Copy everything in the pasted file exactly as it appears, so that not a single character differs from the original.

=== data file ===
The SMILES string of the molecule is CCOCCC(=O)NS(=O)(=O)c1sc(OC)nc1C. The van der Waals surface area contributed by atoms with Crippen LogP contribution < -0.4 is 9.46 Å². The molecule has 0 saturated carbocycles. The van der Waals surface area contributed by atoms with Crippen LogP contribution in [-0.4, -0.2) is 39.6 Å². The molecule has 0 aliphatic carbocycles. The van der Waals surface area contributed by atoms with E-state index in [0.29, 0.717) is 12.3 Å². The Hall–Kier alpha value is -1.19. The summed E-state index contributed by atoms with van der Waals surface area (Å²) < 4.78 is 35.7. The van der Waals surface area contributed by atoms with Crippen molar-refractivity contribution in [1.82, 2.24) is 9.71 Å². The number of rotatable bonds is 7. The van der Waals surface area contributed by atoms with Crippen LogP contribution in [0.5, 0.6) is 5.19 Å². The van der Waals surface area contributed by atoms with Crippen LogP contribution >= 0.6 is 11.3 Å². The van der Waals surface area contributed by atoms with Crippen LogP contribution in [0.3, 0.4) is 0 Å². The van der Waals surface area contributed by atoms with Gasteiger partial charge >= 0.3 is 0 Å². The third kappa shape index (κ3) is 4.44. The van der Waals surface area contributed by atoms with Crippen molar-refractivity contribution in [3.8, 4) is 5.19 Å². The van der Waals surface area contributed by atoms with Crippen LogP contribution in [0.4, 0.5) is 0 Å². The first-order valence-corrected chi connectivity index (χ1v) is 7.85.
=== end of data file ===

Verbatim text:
The SMILES string of the molecule is CCOCCC(=O)NS(=O)(=O)c1sc(OC)nc1C. The van der Waals surface area contributed by atoms with Crippen LogP contribution < -0.4 is 9.46 Å². The molecule has 0 saturated carbocycles. The van der Waals surface area contributed by atoms with Crippen LogP contribution in [-0.4, -0.2) is 39.6 Å². The molecule has 0 aliphatic carbocycles. The van der Waals surface area contributed by atoms with E-state index in [0.29, 0.717) is 12.3 Å². The Hall–Kier alpha value is -1.19. The summed E-state index contributed by atoms with van der Waals surface area (Å²) < 4.78 is 35.7. The van der Waals surface area contributed by atoms with Crippen molar-refractivity contribution in [1.82, 2.24) is 9.71 Å². The number of rotatable bonds is 7. The van der Waals surface area contributed by atoms with Crippen LogP contribution in [0.5, 0.6) is 5.19 Å². The van der Waals surface area contributed by atoms with Crippen LogP contribution >= 0.6 is 11.3 Å². The van der Waals surface area contributed by atoms with Crippen LogP contribution in [0.3, 0.4) is 0 Å². The van der Waals surface area contributed by atoms with Gasteiger partial charge >= 0.3 is 0 Å². The third kappa shape index (κ3) is 4.44. The van der Waals surface area contributed by atoms with Crippen molar-refractivity contribution in [3.8, 4) is 5.19 Å². The van der Waals surface area contributed by atoms with Crippen LogP contribution in [0.4, 0.5) is 0 Å². The first-order valence-corrected chi connectivity index (χ1v) is 7.85.